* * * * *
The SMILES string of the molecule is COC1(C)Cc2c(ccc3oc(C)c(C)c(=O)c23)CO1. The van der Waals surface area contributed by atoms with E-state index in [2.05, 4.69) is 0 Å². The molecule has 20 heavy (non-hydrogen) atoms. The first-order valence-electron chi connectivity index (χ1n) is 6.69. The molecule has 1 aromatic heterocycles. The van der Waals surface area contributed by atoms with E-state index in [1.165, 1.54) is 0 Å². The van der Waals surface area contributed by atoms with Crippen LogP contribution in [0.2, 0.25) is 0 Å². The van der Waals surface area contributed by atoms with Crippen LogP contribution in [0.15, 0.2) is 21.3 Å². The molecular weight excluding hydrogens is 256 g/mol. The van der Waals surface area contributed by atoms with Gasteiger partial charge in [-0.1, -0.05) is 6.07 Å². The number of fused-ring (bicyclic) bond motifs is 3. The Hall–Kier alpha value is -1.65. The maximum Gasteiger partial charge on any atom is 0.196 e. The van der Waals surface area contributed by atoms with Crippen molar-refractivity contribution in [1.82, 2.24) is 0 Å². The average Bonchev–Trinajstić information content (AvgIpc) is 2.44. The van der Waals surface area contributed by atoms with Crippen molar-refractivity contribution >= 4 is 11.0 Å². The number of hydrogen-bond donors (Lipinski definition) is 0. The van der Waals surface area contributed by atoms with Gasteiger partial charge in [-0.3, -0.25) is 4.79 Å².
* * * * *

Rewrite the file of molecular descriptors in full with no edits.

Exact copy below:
The SMILES string of the molecule is COC1(C)Cc2c(ccc3oc(C)c(C)c(=O)c23)CO1. The van der Waals surface area contributed by atoms with E-state index in [2.05, 4.69) is 0 Å². The molecule has 20 heavy (non-hydrogen) atoms. The first-order valence-electron chi connectivity index (χ1n) is 6.69. The molecule has 1 aromatic heterocycles. The van der Waals surface area contributed by atoms with E-state index in [1.165, 1.54) is 0 Å². The van der Waals surface area contributed by atoms with Crippen LogP contribution in [0.2, 0.25) is 0 Å². The van der Waals surface area contributed by atoms with Crippen LogP contribution in [0.15, 0.2) is 21.3 Å². The molecular weight excluding hydrogens is 256 g/mol. The van der Waals surface area contributed by atoms with Gasteiger partial charge in [-0.1, -0.05) is 6.07 Å². The number of fused-ring (bicyclic) bond motifs is 3. The Hall–Kier alpha value is -1.65. The maximum Gasteiger partial charge on any atom is 0.196 e. The van der Waals surface area contributed by atoms with Crippen molar-refractivity contribution in [1.82, 2.24) is 0 Å². The average Bonchev–Trinajstić information content (AvgIpc) is 2.44. The van der Waals surface area contributed by atoms with Crippen molar-refractivity contribution >= 4 is 11.0 Å². The number of hydrogen-bond donors (Lipinski definition) is 0. The van der Waals surface area contributed by atoms with Gasteiger partial charge in [-0.3, -0.25) is 4.79 Å².